Californians who are terminally ill will not be able to access drugs with the potential to save or prolong their lives as a result of Gov. Jerry Brown’s veto of the Right to Try Act on Sunday.
AB 159, the California Right to Try Act, passed the state assembly and senate with overwhelming bipartisan support.
"It’s disappointing that Governor Brown couldn’t see the need to allow Californians the right to fight to save their own lives," said Assemblyman Ian Calderon (D., Whittier), who sponsored the legislation. "Both Democrats and Republicans wanted this for our California’s terminally ill."
In his veto message Brown wrote that "Patients with life-threatening conditions should be able to try experimental drugs, and the U.S. Food and Drug Administration’s compassion use program allows this to happen."
"Before authorizing an alternative state pathway, we should give this federal expedited process a chance to work," Brown wrote.
However, the expedited process by the FDA has not yet been put in place.
"Time is the one thing our terminally ill don’t have," said Calderon. "I wish he would have given terminally ill Californians the hope of having more time to spend with their families by allowing them expedited access to potentially life-saving drugs."
Brown’s veto of the act was a disappointment to many, including one firefighter suffering from ALS, commonly known as Lou Gehrig’s disease.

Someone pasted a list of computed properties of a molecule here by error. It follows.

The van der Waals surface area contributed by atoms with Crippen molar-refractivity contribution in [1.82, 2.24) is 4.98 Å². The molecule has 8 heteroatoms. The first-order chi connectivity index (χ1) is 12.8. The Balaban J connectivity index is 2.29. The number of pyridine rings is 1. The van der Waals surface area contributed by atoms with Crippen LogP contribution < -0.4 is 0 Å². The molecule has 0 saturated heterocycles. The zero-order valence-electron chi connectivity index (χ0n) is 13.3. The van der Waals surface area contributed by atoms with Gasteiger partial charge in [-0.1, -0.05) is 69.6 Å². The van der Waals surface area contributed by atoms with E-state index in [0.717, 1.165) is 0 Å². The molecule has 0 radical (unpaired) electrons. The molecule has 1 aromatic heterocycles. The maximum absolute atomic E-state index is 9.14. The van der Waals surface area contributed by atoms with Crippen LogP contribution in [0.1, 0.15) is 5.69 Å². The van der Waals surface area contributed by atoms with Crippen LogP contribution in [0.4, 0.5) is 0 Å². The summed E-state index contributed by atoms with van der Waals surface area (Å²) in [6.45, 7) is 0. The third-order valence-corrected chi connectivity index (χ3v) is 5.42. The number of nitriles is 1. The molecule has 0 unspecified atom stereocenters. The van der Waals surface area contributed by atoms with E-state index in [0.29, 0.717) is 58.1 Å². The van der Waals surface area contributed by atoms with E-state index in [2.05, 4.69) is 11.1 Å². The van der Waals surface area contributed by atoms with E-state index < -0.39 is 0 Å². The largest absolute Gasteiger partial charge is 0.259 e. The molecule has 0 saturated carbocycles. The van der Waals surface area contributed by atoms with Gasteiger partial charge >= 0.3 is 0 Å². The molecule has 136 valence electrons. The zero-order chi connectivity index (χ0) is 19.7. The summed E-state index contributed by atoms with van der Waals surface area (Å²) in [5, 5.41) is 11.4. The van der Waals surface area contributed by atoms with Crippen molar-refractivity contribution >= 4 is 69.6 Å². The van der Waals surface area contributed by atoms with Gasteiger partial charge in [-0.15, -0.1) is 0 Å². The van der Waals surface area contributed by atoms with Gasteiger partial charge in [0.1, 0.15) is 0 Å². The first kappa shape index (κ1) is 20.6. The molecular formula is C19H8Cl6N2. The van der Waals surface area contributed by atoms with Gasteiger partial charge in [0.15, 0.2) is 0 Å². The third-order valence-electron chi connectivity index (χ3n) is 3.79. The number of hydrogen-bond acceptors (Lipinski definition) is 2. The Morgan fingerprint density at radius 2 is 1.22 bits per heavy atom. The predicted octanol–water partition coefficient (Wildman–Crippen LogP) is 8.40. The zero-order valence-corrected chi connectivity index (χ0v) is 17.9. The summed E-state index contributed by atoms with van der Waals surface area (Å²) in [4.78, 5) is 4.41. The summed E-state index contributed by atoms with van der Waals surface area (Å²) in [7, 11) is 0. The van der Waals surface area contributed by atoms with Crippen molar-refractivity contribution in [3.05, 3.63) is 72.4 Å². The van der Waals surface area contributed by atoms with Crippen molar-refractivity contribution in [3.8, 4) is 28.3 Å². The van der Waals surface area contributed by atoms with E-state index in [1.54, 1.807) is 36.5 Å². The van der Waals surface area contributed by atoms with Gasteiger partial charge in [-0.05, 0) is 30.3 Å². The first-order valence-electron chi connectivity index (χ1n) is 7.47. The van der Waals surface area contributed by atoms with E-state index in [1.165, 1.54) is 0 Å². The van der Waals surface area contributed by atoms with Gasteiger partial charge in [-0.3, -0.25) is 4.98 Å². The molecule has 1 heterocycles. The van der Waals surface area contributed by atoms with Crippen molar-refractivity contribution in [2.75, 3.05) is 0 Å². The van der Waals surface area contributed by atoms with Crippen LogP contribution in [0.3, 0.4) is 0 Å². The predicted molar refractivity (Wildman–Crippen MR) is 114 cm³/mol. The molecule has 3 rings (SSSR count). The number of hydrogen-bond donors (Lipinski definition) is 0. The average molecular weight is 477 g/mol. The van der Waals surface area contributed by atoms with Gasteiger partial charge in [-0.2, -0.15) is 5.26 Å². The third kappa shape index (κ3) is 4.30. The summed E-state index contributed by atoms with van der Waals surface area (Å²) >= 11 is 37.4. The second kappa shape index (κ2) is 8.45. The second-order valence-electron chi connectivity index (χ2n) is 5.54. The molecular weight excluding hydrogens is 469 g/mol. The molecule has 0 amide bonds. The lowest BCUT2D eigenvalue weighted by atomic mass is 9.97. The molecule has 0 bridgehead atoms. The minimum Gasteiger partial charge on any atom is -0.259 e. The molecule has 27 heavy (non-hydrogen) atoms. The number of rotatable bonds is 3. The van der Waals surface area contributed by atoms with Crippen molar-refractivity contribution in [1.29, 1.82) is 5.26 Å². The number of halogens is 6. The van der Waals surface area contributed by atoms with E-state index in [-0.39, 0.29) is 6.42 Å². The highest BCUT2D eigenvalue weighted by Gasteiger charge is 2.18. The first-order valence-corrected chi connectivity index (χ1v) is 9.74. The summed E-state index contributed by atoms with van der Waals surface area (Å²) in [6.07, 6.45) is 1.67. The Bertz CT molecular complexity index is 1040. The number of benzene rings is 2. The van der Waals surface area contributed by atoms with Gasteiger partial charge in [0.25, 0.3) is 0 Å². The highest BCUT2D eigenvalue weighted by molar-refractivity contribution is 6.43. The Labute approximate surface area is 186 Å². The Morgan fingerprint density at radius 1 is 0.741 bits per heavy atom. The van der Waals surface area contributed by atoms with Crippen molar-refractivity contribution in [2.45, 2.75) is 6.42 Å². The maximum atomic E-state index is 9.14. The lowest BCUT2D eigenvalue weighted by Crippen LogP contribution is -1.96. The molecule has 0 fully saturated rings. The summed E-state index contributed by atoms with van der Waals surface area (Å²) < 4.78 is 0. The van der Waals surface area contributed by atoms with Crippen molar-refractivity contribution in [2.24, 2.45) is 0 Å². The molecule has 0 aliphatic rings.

"I am very disappointed in Governor Brown's devastating veto of The Right to Try bill. This allows the FDA to retain control over my ability to save my own life while I still have time," said Mike DeBartoli, a former Sacramento firefighter suffering from ALS.
"Terminal patients in California now have no possibility of hope to prolong their lives," DeBartoli said.
The Right to Try, some version of which has been adopted in 24 states, was envisioned by the Goldwater Institute, a public policy think tank based in Phoenix.
"Governor Brown has deprived Californians of the right to try to save their lives when their mortality hangs in the balance. We hope that the legislature will work together in a bipartisan effort to override Governor Brown’s veto," said Kurt Altman, director of national affairs and special counsel at the institute.
Brown’s veto of the Right to Try comes a week after he signed into law a bill allowing terminally ill Californians access to drugs to expedite their deaths. The End of Life Act will go into effect next year.
"When Governor Brown signed a "Right to Die" law just days ago, he said ‘I do not know what I would do if I were dying in prolonged and excruciating pain. I am certain, however, that it would be a comfort to be able to consider the options afforded by this bill. And I wouldn’t deny that right to others.’ It’s ironic that Governor Brown supports the right to die but not the right to try to live," said Altman.
Right To Try is limited to patients with a terminal disease who have exhausted all government-approved treatment options and who cannot enroll in a clinical trial. Medications available under the law must have successfully completed basic safety testing and be a part of the FDA’s ongoing approval process.